My mother continues to be surprised by the way my memory works. I don’t know why it works the way it does or how well it does on things from over 20 years ago but fails me on why I walked into a room. I don’t know why, but it’s never failed me when talking about the good ol’ days. I can recall almost any kind of life changing moment in my life, I read an article once that admitted there was no proof, but was more of a theory that we remember things good and bad from our life because they were something that gave us a sense of self.
That seems to be what is happening in my life. Most of what I remember either added to my sense of self, where I came from, and who it made me be the person I am today. Being able to recall and analyze has helped me notice things that have come full circle in my life, what I learned from certain people that have come and gone or even returned, and has helped me draw upon emotions for when I’m writing fiction and need to write something emotional. That’s how it’s worked for me, granted for a very long time I didn’t realize I was subconsciously doing this. I just thought I was remembering like everyone else or doing whatever other writer does when writing a character’s personality, flaws, and so on.
One of the memories my mother was surprised I could remember was something, one of the only things I can remember before 3rd grade and that is of an Easter memory. When I was younger and honestly most of my life my family was upper poverty lower middle-class level. When I think of earlier memories one always stands out, mainly because I can remember it so well.
I was a little girl, full-blown believing in the Easter Bunny, Tooth Fairy, and Santa Claus innocent still when one Easter magic convenience me the big man Easter Bunny was real. I remember my father being upset believing my sibling hadn’t taken the trash out only leaving it on the trunk of the vehicle instead. He was yelling at him about responsibility until for no reason at all he just stopped and began calling my mother. I woke up to my father’s yelling, but his silence hadn’t stirred enough in me to want to see what was going on. My mother yelled at me to not look out the window or out of my bedroom, that’s when the curiosity bubbled.
They then called me into the kitchen and there sat a garbage bag that had been torn open. Inside sat the biggest white fluffy bunny I had even seen. Along with him sat candies that could only be bought directly from the company, I learned that later and since they’ve hit the market for public purchasing since I’ve been an adult. My parents said it was left for me. I loved that big-eared bunny for years until my parents had to get rid of it. Poor thing had been loved to death, right until it fell apart and was mere strings and stitches. At the time they explained it to me I had to have been a very good girl to get such a gift from the Easter Bunny. When my suspicions grew that my parents had got it for me, my mother explained they didn’t have any money that year for any candies or basket, so it wasn’t from them.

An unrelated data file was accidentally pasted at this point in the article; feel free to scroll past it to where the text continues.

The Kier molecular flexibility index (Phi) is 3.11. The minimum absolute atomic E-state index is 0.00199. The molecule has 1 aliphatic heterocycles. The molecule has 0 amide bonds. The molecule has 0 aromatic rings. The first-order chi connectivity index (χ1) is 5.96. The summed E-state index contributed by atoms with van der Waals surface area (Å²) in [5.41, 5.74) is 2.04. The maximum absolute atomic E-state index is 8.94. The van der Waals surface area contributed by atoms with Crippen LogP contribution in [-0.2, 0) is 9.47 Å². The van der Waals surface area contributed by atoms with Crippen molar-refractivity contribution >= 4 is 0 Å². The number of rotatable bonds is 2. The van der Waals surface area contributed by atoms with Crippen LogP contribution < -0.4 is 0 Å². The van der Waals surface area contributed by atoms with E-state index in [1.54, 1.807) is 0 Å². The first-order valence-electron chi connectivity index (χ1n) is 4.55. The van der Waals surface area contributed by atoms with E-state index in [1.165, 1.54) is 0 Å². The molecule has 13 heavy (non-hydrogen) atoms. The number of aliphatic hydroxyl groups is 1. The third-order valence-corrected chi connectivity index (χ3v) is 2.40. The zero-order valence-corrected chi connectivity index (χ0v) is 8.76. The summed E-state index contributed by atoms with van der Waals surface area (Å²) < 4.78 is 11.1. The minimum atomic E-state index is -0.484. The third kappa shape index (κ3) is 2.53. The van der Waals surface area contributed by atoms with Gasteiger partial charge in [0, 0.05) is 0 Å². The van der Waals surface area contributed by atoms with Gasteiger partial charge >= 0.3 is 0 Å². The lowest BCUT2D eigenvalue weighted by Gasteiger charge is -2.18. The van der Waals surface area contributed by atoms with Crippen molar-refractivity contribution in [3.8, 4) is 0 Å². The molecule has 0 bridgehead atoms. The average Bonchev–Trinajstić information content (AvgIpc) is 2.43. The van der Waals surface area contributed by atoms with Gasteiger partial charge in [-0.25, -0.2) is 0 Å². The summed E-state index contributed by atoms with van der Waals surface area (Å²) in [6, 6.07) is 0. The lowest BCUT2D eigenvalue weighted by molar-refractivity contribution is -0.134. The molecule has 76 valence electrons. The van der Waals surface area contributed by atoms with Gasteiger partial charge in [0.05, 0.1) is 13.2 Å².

I was convinced for years that the real Easter Bunny had given it to me. It was an unshakable belief of mine until I got older and began learning the hard truths of life. My mother, after she knew for a long time that I had known the truth, finally admitted she thought it had come from a church or from a teacher at the school. I knew back then the school I went to had started a secret program to help unprivileged children. They had selected me at one point. It helped me feel good and I didn’t know it was for poor kids. I never felt poor, they never made me feel poor, but I remember they had pulled me from it. My mother had gotten a call after the following happened.
They had given me a little present wrapped in a plastic bag. They instructed me not to tell the other children, but while on the bus I opened it down in my backpack, hoping no one would see. A girl asked where I’d gotten it and when I refused to tell her she began to get mad saying she’d seen the teacher give it to me and how unfair it was that I was being given anything at all. Like I said before, the program was a secret from the children not enrolled, so no one felt bad. It was to give to those that just didn’t have much.
All the bag had in it was a couple pieces of candy, small toy, and a little card that told me I had improved, to keep up the good work. It was one of the earliest times a teacher really encouraged me in school. I needed it more than I probably realized.
I had been given Christmas gifts through this program; it was associated with a church in the area.
After the little girl discovered the bag she went home, informed her parents, it all ended for me. I understand everything now and that they had selected me. I can understand how the girl must’ve felt. Probably thought it was favoritism not understand it was stuff like food and little toys because I was poor.
This program still happens. It happens under different names and it really is still just to give a little helping hand out to kids that may not be getting. Churches do this a lot, especially here in the south. I’m sure there are other programs across the country that are dedicated to helping kids around the holidays. I praise them. They’re doing something very kind for children that may have nothing to eat or get anything for holidays.
I cannot remember the program’s name, don’t think they ever told me. I also cannot remember the teacher’s name. I wish I could thank her.
In conclusion, the Easter Bunny is real. He may not be a big fluffy bunny, but he is real in the form of teachers, churches, and volunteers.